I tell you to wait on the shore,
Because the water would ruin your makeup,
Because you look warm in your dry skirt and coat,
And because, if I fall in, maybe you can help me out,
Though I doubt it.
Every step is unsure of itself.
I envision myself falling through the ice
Into that cold world of slower motion,
Thrashing like a king-sized bed sheet in the wind
Until I resign myself and wait
For that nirvana, the white light in the chest
That I imagine the last part of drowning to feel like.
I’m afraid, like a pregnant married woman
Unsure of who the father is.
To avoid the thought, I liken falling through the ice
To knocking an eight-ball into the corner pocket too soon.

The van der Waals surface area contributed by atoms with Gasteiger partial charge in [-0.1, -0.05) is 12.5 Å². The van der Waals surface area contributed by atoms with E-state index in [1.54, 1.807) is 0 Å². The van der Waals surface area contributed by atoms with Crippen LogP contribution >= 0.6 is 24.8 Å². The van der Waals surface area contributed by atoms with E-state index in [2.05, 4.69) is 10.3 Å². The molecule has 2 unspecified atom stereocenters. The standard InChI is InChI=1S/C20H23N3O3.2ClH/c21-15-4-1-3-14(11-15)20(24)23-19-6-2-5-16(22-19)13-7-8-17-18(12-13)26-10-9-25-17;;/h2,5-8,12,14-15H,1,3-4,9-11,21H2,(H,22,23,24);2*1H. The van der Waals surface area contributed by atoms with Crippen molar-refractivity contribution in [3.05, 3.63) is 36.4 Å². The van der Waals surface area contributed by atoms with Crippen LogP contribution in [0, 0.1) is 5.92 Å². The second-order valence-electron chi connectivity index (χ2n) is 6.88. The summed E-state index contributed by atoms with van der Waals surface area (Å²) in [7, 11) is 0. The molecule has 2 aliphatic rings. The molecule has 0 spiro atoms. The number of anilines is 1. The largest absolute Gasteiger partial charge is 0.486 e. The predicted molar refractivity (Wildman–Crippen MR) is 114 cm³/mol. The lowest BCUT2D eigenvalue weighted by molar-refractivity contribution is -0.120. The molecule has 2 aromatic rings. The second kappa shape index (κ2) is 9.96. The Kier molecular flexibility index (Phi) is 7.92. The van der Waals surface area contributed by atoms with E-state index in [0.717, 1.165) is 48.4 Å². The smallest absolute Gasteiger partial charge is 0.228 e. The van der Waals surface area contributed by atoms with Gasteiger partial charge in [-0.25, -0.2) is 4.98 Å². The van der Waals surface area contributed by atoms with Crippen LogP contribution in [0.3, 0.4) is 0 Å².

Then I remember you
Are still on the shore, waiting to see
If I’ll fall in. “It’s good,” I yell,
Standing on the center of the ice,
“You’re lighter than me; it’ll support you.”
You waddle toward me, a fast penguin.
While you approach, I realize
How stupid I am, forgetting that,
When we stand together,
We’ll weigh more than I do alone.
But you reach me just in time for me to kiss you.
There was no rush, of course. I only said ‘just in time’
To create a sense of non-defeat
That is also still not a victory,
Which is all I can hope for now
As we cross the ice again,
This time together, back to the shore.
Samuel Hovda is an undergraduate at Winona State University studying Literature and Creative Writing. He has been published in Poetry Quarterly, Midwest Literary Magazine, and the bad futurist. He was a finalist for the 2011 Rebecca Lard Award for Poetry.